Do style points count?

Last night was the final POA Cycling Team Summer Series criterium.  It is a good thing too.  By 8:30 the darkness was settling in making it hard to see.  Thankfully all the racers were off the course by then.  However, it wasn’t the darkness that caused the wreck… it was the rain.

Perhaps it was because I knew the SC Championship Road Race is Saturday, but I had a hard time getting up for this crit.  The facts that it was a race sponsored by my team and that my in-laws decided to come see me race had me cinching up shoes and climbing on the bike.  My plan was to just stay with the pack and keep my effort to a minimum.  The result was an almost best finish for the series.

Photo by David Hicks

Photo by David Hicks

Of course, taking it easy in a crit is a relative thing!  By the halfway point I felt like pulling off.  I was slipping off the back in the turns with a small gap forming and then working my way back onto the wheels in front.  It was taking a bit of work to do that.  Just a little after that, the rains came.

I did not want to be back there on a slick course, so I moved to the front.  During the brief shower I stayed on the front or in the top five or so.  This allowed me chose a better line going into turn four.  The first time I went through my wheels hit a pavement patch that was pretty slick.  It broke my rear end loose and I had to chase the bike out to the edge of the road.  I avoided that spot for the rest of the night!

The rain eased and so did I.  Suddenly, I was sitting in and feeling really good.  “Don’t do anything stupid,” I told myself.  “Saturday is more important than tonight.”  I started to think about how I was positioning myself in the pack.  This race could be a good learning experience.

I remembered something Jim Cunningham said at his criterium seminar.  Stay on the wheel.  If you ease off the wheel in front of you going into the turn, you are going to have to exert energy to catch back on once you are out of the turn.  I started to concentrate on staying right there on the wheel in front through the corners.

Just that little adjustment made a huge difference!  Rather than coming out of the turns dreading the work of trying to cover the 5 foot gap in front of me, I found myself being sucked through the corners.  The only downside is that it takes an element of trust to do that.  You are counting on the rider in front of you to hold his line and not go down.

The rains had moved through and the course was drying in spots, but turn four was still a little wet.  At three laps to go, I started to move my way up toward the top five riders in the field.  David Bright from Anderson and Peter Mathern had broke away and we weren’t going to catch them at this point.

Photo by David Hicks

Photo by David Hicks

Things were looking very good for me to have a top 10 finish.  I was marking Jae Bowen – the winner of the omnium – as we moved around the final lap.  As we neared turn four Jae and I lined up to come around the outside.  My idea was to keep as much momentum through the turn as possible.  That would give me a jump for the sprint to the finish.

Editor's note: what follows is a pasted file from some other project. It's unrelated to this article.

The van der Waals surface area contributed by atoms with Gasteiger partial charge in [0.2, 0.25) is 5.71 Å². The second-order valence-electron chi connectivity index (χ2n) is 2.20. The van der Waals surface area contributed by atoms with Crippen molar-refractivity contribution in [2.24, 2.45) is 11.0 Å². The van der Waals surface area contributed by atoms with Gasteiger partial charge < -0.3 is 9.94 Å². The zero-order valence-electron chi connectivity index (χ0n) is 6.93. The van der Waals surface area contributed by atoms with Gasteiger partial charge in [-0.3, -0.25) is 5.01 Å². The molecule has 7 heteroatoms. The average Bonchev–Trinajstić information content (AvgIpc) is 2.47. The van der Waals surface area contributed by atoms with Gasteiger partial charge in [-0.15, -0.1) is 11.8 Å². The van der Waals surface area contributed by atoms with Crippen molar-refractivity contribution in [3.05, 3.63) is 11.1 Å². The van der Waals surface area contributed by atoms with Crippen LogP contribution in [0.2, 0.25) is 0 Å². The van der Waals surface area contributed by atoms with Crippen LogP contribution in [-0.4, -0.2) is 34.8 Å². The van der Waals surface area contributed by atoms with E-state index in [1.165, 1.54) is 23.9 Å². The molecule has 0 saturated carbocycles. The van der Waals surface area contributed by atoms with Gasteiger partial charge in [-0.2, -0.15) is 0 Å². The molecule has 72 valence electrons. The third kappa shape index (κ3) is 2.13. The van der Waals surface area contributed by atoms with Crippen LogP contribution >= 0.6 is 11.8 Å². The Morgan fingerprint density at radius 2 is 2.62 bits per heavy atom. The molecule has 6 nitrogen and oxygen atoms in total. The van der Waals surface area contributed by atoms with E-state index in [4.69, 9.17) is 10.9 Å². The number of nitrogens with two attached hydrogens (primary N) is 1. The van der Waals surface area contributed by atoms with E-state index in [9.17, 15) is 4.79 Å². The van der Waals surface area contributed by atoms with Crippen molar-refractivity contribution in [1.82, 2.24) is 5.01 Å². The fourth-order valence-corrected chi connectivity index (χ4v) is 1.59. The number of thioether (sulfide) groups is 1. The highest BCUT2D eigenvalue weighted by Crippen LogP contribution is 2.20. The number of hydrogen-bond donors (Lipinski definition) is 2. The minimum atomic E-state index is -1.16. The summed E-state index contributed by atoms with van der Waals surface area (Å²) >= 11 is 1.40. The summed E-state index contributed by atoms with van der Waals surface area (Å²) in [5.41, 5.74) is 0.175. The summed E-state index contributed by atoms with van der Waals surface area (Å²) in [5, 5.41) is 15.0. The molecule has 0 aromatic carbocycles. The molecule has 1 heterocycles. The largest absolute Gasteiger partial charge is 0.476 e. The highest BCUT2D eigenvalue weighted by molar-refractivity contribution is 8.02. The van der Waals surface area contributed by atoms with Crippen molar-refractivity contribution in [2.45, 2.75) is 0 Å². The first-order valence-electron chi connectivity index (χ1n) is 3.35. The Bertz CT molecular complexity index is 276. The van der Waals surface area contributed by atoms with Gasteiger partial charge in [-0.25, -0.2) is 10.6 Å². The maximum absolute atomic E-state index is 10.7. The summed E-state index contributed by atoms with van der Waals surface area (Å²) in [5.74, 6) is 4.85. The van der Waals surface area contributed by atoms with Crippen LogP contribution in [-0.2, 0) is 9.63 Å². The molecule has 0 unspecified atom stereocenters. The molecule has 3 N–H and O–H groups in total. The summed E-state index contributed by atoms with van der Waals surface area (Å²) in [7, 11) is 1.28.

Some riders came flying up to our inside.  I eased just a bit to adjust my line and a gap formed between Jae and myself.  Then I leaned into the turn.  The riders to my left moved slightly in front of me.  Then just as they were reaching the first part of the apex of the turn and I was still somewhat upright, one of the riders went down.  He split between Jae and me.

Immediately the rider beside him went down as well.  They were skidding across the wet pavement toward the outside of the turn.  Jae barely escaped while I adjusted my line slightly and eased my brakes hoping to squeeze through the shrinking gap before they closed it off.  However, the combination of changing my line and braking caused my rear wheel to break loose once again.

It was like slow motion.  I wasn’t fearful – until it was over – and I was seeing everything that was happening in a matter of seconds, but my brain was analyzing it in detail.  I knew if I kept trying to shoot the gap I was either 1) going to get taken out by the sliding rider, or 2) slide out myself.

Instead I gathered the bike and straightened up.  This put me headed for the curb and the water retention area where a rider a couple of weeks ago went down and got messed up pretty badly.  Thankfully, I had slowed enough so that after bunny hopping the curb, I was able to grab my brakes and keep from sliding down the embankment – or hit the stump I realized for the first time was there.

As I was hopping the curb, I could hear the sound of entangling bikes behind me.  I’m still not sure how many racers were involved.  I was just trying to get my bike stopped, back onto the course, and under power again.  As I moved back on I got my feet on the pedals and started to go.  Ugggghhhh.  I had too much gear.  However, I just pushed it up until I crossed the line.

Jae finished seventh.  Based on where he was in relation to me as we entered the turn I am pretty sure I was on my way to a top ten – my best finish of the series.  Still, as I crossed the line I was elated with whatever place I got.  For once I was right there in an obvious crashing situation and I avoided it.  What made me happy was that it wasn’t just luck.  Each move I made had an intention and I was able to react to avoid the crash.

I imagine it looked pretty cool when I came out of the field and hopped that curb.  Sure, I didn’t win – or even place that well, but I figured I get a few points for style.  Even better than that, I didn’t break a shifter!